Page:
When we draw with graphite pencils, most of us start with an outline. The problem with this is that objects don't have outlines in real life. For more realistic, life-like drawings, try challenging yourself to drawing without using lines. Instead look for areas of value; define the edges of your object with the contrasting values of the background and foreground, or by letting the edge vanish. Look carefully and trust your eyes. Sometimes subjects we think should be dark actually have a lot of lighter tones in them, and vice versa.
Having the right tools will make shading a lot easier. Make sure you have a range of pencils with different grades of hardness/softness. and HB pencil is good for midtones, while H pencils are harder and B pencils are softer. The higher the number before the H, the harder the pencil (example: a 4H pencil is harder graphite and makes lighter marks than a 2H pencil). The higher the number before the B, the softer the pencil is (example: a 4B pencil is softer and makes darker marks than a 2B pencil). Start off using HB for midtones and H for highlight areas, with B or 2B for darker areas. Having a 4B or 6B pencil is useful to acheive very dark values. HINT: don't be afraid of dark tones! Many beginners shy away from dark values, leaving their drawings seeming flat. Having a range of tones from very light to very dark, with midtones in between, will give your drawing depth and life.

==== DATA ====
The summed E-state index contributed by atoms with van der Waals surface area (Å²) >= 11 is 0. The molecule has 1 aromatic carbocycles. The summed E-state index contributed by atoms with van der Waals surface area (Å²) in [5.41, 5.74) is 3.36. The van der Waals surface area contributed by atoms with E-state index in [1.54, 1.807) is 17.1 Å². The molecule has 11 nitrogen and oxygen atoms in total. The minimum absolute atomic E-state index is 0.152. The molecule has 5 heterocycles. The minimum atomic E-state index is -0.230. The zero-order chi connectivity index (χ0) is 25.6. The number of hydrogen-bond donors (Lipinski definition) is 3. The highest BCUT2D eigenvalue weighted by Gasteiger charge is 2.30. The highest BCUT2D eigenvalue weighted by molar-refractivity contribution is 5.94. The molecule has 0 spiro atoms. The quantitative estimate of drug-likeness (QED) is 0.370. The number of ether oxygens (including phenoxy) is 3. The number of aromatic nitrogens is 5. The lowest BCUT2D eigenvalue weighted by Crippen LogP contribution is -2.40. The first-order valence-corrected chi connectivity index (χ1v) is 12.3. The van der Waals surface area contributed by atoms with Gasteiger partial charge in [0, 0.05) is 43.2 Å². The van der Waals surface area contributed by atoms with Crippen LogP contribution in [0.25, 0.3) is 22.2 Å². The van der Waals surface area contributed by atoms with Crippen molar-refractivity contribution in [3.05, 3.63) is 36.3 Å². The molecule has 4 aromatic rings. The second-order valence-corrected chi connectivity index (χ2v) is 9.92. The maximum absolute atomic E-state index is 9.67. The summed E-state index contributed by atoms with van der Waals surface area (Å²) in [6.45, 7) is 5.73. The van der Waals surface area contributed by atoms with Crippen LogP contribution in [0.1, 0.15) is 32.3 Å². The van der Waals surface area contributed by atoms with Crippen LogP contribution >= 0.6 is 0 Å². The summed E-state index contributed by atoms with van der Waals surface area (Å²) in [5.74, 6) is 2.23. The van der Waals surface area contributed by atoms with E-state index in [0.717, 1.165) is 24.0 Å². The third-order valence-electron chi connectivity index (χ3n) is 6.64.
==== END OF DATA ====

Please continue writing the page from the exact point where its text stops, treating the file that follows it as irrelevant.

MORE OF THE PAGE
For practice, visit the Luce Foundation Center for American Art and the Smithsonian American Art Museum during one of their weekly Sketching: Draw and Discover sessions. The sessions include a discussion of artists' sketches and time to sketch from some of the more than 3,300 objects on display.